This is one of the reasons high volumes can lead to headaches and even mild or severe hearing loss. Sounds below 70dBA are considered safe auditory levels, and anything above 85dBA will usually result in some form of hearing loss over time. 

A Few Easy Solutions To Get Rid Of Headphone Headaches

Here are four easy solutions to prevent those annoying headaches from occurring in the first place:

1. Reduce The Listening Time

Probably the easiest fix to battle headphone headaches is to tone down on time spent listening to music. Limiting exposure to only hour-long intervals and taking breaks between sessions is the safest way to protect yourself from unwanted headaches. This gives time for your ears and muscles around the temples to relax. 

The World Health Organization (WHO) recommends listening to music only for up to an hour a day. 

2. Reduce The Volume

Many of us are tempted to boost the volume to the max on our headphones. When we notice noise from our background slipping or when a banger track comes on. But considering that some smartphones and music players can reach levels as high as 115 decibels, always be sure to never fall for that temptation and use high volumes for long durations. 

Chronic exposure to sound above 85db often results in some form of hearing loss over time. Due to our headphones being in such proximity to our ears, there’s a high chance of damaging the nerves and cochlea inside the ears. Such damage can lead to mild or severe headaches and cause irreversible damage to our hearing.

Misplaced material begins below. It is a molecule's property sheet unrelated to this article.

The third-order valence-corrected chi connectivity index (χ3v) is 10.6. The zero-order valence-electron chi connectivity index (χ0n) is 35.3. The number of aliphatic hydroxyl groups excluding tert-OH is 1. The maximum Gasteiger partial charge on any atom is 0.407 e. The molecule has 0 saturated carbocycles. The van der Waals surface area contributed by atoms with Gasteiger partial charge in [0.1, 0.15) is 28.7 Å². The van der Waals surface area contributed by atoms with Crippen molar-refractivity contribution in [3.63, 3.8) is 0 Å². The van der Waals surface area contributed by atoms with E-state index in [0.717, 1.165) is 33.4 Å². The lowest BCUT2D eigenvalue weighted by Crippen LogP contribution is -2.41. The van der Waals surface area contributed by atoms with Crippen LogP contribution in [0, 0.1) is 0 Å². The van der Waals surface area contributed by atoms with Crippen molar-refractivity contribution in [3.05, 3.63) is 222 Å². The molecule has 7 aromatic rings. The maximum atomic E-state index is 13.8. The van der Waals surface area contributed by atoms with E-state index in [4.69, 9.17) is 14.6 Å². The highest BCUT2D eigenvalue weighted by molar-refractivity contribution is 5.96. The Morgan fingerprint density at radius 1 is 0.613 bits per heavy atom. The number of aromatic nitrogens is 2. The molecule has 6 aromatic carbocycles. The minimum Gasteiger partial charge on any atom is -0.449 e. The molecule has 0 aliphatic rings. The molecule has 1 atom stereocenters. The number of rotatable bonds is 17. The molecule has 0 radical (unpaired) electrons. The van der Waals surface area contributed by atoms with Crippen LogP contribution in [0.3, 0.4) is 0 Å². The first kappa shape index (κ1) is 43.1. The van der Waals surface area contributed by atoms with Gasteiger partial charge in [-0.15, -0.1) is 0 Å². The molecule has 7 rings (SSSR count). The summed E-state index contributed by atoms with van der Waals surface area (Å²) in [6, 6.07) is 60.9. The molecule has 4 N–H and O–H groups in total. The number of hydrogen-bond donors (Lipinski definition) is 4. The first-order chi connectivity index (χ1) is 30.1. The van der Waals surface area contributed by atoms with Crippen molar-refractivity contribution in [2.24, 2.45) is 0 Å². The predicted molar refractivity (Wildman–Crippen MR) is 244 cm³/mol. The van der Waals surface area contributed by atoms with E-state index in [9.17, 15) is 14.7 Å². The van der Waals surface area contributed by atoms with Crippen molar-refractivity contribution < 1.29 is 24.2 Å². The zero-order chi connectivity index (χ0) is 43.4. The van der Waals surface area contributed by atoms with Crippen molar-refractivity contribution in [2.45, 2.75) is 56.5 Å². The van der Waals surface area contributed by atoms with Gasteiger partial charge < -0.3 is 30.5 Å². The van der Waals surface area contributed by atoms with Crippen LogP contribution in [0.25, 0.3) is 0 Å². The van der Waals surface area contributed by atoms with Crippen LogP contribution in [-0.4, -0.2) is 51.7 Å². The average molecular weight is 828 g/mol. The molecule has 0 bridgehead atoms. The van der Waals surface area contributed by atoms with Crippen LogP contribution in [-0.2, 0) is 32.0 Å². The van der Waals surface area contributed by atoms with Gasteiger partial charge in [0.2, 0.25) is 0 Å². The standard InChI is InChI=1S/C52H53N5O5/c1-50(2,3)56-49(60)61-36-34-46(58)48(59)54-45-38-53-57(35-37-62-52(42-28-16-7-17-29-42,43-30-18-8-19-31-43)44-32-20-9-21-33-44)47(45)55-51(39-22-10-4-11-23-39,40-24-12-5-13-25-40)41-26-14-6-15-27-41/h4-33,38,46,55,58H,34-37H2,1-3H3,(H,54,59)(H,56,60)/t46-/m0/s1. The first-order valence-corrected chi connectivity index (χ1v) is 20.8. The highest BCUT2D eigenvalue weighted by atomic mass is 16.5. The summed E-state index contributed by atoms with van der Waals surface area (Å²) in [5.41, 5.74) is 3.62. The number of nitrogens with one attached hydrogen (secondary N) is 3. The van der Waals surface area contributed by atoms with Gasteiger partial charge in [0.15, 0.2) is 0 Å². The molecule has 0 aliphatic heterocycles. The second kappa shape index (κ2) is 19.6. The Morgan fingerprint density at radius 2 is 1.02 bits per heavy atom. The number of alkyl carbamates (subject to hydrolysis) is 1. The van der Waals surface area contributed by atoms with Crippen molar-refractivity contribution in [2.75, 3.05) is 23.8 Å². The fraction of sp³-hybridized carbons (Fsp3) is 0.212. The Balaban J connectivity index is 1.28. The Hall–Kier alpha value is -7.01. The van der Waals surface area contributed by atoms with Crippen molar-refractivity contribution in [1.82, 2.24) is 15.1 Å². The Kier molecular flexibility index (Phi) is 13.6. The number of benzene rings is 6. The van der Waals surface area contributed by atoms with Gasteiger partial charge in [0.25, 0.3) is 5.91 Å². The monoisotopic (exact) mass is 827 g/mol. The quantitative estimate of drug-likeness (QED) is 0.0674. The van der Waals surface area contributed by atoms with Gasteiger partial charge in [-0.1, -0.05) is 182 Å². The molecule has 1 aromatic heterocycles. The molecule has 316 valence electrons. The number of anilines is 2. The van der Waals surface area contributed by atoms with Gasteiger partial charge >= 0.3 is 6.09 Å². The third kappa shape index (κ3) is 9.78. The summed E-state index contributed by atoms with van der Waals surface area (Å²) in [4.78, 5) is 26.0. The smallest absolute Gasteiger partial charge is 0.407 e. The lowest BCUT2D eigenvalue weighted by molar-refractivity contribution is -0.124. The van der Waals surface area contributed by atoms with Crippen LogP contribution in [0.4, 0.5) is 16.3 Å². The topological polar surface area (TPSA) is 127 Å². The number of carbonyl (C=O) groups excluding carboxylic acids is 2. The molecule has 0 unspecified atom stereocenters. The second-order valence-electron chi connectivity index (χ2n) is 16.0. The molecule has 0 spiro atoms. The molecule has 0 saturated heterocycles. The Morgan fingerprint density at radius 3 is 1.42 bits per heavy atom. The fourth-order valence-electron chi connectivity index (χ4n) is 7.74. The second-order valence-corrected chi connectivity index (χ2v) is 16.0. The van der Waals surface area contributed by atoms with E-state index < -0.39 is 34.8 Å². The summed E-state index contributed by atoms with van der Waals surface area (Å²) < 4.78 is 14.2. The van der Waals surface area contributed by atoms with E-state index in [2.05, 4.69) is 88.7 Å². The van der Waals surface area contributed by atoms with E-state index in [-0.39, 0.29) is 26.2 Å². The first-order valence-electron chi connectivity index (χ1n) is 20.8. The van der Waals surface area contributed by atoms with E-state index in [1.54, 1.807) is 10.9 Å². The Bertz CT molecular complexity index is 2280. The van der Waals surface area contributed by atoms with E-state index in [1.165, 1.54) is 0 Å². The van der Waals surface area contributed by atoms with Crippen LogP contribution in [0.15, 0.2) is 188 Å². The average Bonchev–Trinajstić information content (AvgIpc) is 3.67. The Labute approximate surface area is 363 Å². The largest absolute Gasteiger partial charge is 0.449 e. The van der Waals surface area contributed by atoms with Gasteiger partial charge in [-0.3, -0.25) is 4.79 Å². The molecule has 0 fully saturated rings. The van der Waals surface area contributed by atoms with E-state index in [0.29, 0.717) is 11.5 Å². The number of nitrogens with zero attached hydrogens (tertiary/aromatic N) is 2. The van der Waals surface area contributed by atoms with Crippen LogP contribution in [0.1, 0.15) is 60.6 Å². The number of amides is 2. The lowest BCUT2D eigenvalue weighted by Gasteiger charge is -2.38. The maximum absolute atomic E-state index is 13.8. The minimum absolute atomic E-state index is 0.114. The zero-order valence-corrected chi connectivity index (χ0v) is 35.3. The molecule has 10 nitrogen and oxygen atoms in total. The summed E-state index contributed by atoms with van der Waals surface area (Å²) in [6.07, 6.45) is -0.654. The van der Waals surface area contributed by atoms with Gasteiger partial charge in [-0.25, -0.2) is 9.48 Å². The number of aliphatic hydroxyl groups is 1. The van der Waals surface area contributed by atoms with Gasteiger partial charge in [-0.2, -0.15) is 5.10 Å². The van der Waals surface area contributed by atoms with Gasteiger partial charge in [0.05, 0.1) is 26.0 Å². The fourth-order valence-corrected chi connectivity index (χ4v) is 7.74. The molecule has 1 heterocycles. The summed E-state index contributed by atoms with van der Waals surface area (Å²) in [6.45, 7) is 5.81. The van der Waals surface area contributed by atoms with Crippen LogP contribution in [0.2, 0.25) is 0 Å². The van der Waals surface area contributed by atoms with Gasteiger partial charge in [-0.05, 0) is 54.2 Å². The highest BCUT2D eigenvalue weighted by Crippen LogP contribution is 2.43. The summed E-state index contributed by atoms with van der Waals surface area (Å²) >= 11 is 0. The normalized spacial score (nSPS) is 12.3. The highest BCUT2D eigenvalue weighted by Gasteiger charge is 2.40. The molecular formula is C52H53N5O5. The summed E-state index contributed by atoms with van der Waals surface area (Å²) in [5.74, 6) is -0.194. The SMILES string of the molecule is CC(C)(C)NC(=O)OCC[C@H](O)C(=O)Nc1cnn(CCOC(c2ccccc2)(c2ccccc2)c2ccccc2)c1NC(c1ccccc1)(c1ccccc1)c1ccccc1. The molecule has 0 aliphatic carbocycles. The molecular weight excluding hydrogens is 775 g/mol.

To be on the safe side, always keep the volume levels under 60%, as recommended by the WHO. You should also train your ears to get used to listening to lower volumes in general. Listening to lower books can help reduce the risk of facing permanent hearing problems ahead. Your ears will indeed thank you for it in the long run.

3. Adjust Or If Needed Replace Your Headphones

Everyone’s head shape is different, and that’s why many brands make headphones with adjustable straps. Minor changes and adjustments to help your headphone sit nicely on your head can do wonders for your compression headache problems. 

There are no specific guidelines for this part though, adjust the headset to your preference until it feels comfortable on your head and ears.

Just make sure your headset is never too tight. Tight headphones can cause unnecessary and excessive clamping forces on your head and scalp, resulting in headaches. 

If, despite numerous adjustments, the headphone still gives you a pounding headache, it might be better to replace the headset entirely and get a more comfortable pair. On-ear headphones, in particular, are more likely to cause headaches due to the direct pressure they apply on your ears and glasses (if you wear any). 

A better alternative could be over-ear headphones that can fit snugly over your ear without creating pressure points and are generally more comfortable overall.

4. Stop Wearing Headphones As Often

If everything else fails and you still find yourself suffering from headaches after headphone use, it might be a sign from your body telling you to tone down on your habits. Headphone headaches subside some time after taking them off, but if it happens every time, you should consider limiting your headphone usage.

Always take off your headphones when not using them to keep the exposure time to a minimum.